We are dads, moms, grandparents, teachers, kids, scientists, engineers, and space geeks. We are those who reach out into the Universe to seek answers to those deep questions: Where did we come from, and are we alone?
We are wowed and awed by the discovery of new things, the mysteries of science, the innovations of technology, the bravery of astronauts, and by the stunning images sent back to us from other worlds.
We know that space exploration is vital to humankind...and it is just plain fun!
In 1950 or so, an article about the Haydn Planetarium appeared (in the NY Times as best I recall), featuring a presentation currently at the Planetarium about the future of space exploration. As part of its promotion of that event, the article contained a reservation form, to be cut out and returned to the Planetarium. It offered a choice of reserving a place on the first expedition to the moon or on the first expedition to Mars. I signed up for Mars, and mailed my reservation in to the Haydn Planetarium; I’m waiting patiently.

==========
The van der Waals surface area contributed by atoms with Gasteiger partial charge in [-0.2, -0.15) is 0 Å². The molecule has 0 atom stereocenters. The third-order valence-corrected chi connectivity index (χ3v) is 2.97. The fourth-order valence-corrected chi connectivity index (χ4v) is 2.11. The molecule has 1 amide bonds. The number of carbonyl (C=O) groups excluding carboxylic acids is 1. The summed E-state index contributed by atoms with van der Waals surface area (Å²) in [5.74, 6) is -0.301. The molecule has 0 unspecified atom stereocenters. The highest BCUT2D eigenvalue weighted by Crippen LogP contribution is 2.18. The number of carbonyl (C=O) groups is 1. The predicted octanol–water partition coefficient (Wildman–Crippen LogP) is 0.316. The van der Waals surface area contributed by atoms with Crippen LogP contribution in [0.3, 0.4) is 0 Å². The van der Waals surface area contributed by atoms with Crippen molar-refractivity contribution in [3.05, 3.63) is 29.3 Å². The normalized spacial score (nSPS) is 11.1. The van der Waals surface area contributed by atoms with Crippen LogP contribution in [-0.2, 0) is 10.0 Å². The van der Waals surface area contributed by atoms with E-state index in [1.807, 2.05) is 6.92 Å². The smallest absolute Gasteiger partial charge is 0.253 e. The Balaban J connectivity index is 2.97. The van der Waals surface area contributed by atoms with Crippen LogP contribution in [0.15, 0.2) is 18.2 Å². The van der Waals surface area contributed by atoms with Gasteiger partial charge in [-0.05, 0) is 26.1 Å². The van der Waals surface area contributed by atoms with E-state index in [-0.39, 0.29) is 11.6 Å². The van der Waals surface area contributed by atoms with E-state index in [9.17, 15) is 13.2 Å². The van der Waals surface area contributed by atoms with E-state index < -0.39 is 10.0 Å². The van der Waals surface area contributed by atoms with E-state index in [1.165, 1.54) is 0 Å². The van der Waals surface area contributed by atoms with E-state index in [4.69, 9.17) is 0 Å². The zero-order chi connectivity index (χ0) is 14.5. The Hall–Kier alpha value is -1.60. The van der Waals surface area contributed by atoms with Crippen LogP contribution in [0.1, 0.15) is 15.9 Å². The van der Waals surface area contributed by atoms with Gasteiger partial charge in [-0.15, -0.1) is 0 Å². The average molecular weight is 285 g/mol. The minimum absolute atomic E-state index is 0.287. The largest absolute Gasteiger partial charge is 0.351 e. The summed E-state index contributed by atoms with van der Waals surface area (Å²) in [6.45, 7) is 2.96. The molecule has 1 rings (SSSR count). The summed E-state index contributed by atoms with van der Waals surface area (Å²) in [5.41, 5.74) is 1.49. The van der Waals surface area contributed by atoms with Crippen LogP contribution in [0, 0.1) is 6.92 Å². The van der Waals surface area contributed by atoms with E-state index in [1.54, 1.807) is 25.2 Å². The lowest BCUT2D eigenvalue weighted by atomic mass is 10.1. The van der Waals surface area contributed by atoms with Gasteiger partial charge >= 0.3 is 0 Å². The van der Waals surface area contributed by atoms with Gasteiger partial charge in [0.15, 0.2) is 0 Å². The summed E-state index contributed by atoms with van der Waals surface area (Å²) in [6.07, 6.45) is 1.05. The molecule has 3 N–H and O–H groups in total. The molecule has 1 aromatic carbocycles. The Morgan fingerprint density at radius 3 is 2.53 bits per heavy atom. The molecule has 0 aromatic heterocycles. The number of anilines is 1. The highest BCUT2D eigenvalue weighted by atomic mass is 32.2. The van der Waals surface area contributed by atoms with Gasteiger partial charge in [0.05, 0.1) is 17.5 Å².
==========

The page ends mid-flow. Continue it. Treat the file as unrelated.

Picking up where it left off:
My father loved science and math, and he shared that love with me. He used to lecture for the National Air and Space Museum in Washington, DC. He lectured about the "new" space shuttle program and the Voyager I and II spacecraft. And I went to almost every lecture with him.
Later, my dad was invited to Pasadena to tour the Jet Propulsion Lab. He brought us with him. We saw live pictures of Saturn coming in from Voyager. It was a highlight in my life. That night we got to hear a lecture from Carl Sagan, who was an idol ... more »
In my life, since childhood, I have always been extremely interested in science, especially astronomy. I grew up watching the television shows that include Doctors: Bill Nye, Carl Sagan (of course), and Neil Tyson. These individuals, among many others, set the tone for my excitement of the universe and its various natural sciences.
My early education was very flawed and I never thought I would become anything. Along with many other trials and tribulations thrown at me by life and my military service, it didn't seem like I was ever going to get to be the scientist ... more »